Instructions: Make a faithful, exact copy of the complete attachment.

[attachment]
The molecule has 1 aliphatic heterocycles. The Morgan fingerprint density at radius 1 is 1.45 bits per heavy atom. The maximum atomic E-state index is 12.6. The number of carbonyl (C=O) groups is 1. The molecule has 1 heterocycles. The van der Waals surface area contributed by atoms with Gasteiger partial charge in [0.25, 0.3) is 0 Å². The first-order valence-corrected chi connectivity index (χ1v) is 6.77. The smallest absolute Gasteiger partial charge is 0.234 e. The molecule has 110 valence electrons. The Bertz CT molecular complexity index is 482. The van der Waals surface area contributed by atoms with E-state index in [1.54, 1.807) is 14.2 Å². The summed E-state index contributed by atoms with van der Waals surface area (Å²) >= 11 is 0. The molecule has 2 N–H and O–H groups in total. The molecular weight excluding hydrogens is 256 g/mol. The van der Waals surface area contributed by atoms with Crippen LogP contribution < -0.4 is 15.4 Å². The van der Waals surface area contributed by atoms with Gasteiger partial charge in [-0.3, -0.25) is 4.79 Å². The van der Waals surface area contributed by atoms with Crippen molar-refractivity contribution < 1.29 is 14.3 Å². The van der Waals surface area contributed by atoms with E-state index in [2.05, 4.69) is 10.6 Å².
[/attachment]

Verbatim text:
The molecule has 1 aliphatic heterocycles. The Morgan fingerprint density at radius 1 is 1.45 bits per heavy atom. The maximum atomic E-state index is 12.6. The number of carbonyl (C=O) groups is 1. The molecule has 1 heterocycles. The van der Waals surface area contributed by atoms with Gasteiger partial charge in [0.25, 0.3) is 0 Å². The first-order valence-corrected chi connectivity index (χ1v) is 6.77. The smallest absolute Gasteiger partial charge is 0.234 e. The molecule has 110 valence electrons. The Bertz CT molecular complexity index is 482. The van der Waals surface area contributed by atoms with E-state index in [1.54, 1.807) is 14.2 Å². The summed E-state index contributed by atoms with van der Waals surface area (Å²) >= 11 is 0. The molecule has 2 N–H and O–H groups in total. The molecular weight excluding hydrogens is 256 g/mol. The van der Waals surface area contributed by atoms with Crippen LogP contribution < -0.4 is 15.4 Å². The van der Waals surface area contributed by atoms with Gasteiger partial charge in [-0.3, -0.25) is 4.79 Å². The van der Waals surface area contributed by atoms with Crippen molar-refractivity contribution < 1.29 is 14.3 Å². The van der Waals surface area contributed by atoms with E-state index in [2.05, 4.69) is 10.6 Å².